He may be eighty years old, but his next film is already in the works. Renowned Georgian director Otar Iosseliani, who has live and worked in France since the 1980’s, is a special guest at the Golden Apricot Film Festival in honor of his 80th birthday last February, and he’s looking as sharp as his films.
The Retrospective offers three films he made in Georgia in the 1960’s and 1970’s, Falling Leaves, Once Upon a Time There Was a Singing Blackbird and Pastoral, as well as his most recent film Chantrapas (2010), a French/Georgian co-production. A clear but whimsical rebellious streak runs through his work, which shows the love/hate-relationship that comes with the dilemma of freedom and humanity.
Chantrapas shows how young filmmaker Nicolas is brutally censored in Soviet Georgia. But while his film is strictly denied any screening, he has no trouble getting a visa to travel to France to make a new film. Sadly, the West does not give him the freedom he is looking for: his producers are too greedy to let Nicolas work on his own and interfere with his editing, just as Soviet censorship had done before. Time is money. Iosseliani’s films have a striking lighthearted irony reminiscent of Jacques Tati’s comedy’s, while his economical use of dialogue and music belies his education in music and mathematics, before he became a filmmaker.
N: What does the word Chantrapas mean?
O: It has become a common term in Russian, which is a mutation of the French phrase “Chantera ou chantera pas?”, meaning “Will he sing or not?”. It originates with an Italian professor who taught the children of the Russian elite in St. Petersburg, but spoke very bad French. At that time, a century ago, the St. Petersburg elite spoke French. The professor decided to teach the kids to sing, and with his peculiar pronunciation with a strong Italian accent, the phrase was misunderstood. That’s how it became a Russian expression, which is used to denote persons who are ‘good-for-nothings’, disinterested, vagabonds, poets. Tolstoy, Dostoyevsky, Tjechov, Stravinsky, Rachmaninoff; they all were chantrapas-es.
Nicolas seems to be a chantrapas too, but in a more positive way. Is the character based on you?
No, it is not necessarily me, but you can make of it what you want. He stands for all my beloved colleagues who tried to do their work but were prohibited, either by ideological censorship, or they had to leave the country because of public censorship even. Directors like René Clair, Fritz Lang, Tarkovsky, Parajanov… The list can go on and on.
The censorship in Chantrapas happens on both sides, East and West. Was this your experience as well?
Yes. The Soviet censors actually love Nicolas’s film, but they are obligated to censor it. They are under so much pressure, they have not other choice. But in America many directors aren’t really the auteurs of their film either. By the way, there is a certain contempt for the term cinema d’auteur. Yet there seems to be only this auteur cinema. Is the rest a macaroni factory?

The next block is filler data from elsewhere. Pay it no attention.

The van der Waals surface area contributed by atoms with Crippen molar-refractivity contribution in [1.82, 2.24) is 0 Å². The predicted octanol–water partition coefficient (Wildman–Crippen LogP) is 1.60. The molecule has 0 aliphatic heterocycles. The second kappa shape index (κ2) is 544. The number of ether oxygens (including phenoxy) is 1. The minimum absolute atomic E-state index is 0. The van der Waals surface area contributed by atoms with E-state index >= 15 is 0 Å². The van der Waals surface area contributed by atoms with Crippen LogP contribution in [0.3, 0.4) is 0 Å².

Anyway, in America often someone else edits your film. My friend Wim Wenders went to America to make a film. After having shot his material, the producer wanted to send him away. He wasn’t allowed to touch his own material. Once, a filmmaker friend of mine was even paid a million dollars so that he would leave, so he couldn’t stand in the way of the editing process. I make sure I edit my own films.
Has France been good to you?
Well, I think all the films that I have made in France, Chantrapas included, have not been successful. But I guess that’s normal. (shrugs) Yes, the film has been recognized by various festivals, but the audience of today, in France but also Italy, Germany and the Netherlands, Belgium… They are young people who grew up on Hollywood cinema. Producers receive interesting projects from all over the world, but then they think about whether this 20-something-year-old boy will go see it or not. That’s ridiculous. They decide beforehand that the film will not be worth it. In a way, this is public censorship at its worst.
Chantrapas was still shot on celluloid, but edited digitally, which is turning into the norm. What was your experience with working digitally?
Well, it’s almost the same thing as working with celluloid. But there is a danger you’ll make too many versions, you shouldn’t do that. You should still edit like you’re at the editing table with a pair of scissors. Then, you had to think hard before every cut. The same should go for filming digitally: it’s tempting to make a lot of shots, but you should refrain yourself. Just take two, like always.
Have you kept up with filmmaking in Georgia?
Of course. There is a new wave of young film directors at the moment. They address contemporary issues, such as how youths who are starting a life for themselves realize that life in Georgia is not that great. Still, they remain brave. I am very optimistic about it, they make good work although Georgia isn’t in the best financial situation. Luckily, production in Georgia isn’t that expensive. I find that women especially are making interesting films.
Unfortunately, another problem is that the films of my younger colleagues in Georgia have little chance to be seen, because there are only a few film theaters even in big cities like Tbilisi. On about 2 million inhabitants, there are only three screens.
What can you tell us about your next film?
I don’t want to talk about it yet. You don’t scream before you’ve taken the leap! NH
Written for the festival daily of the Golden Apricot Film Festival, 2014 Yerevan (Armenia) / daily #6– 18th of july 2014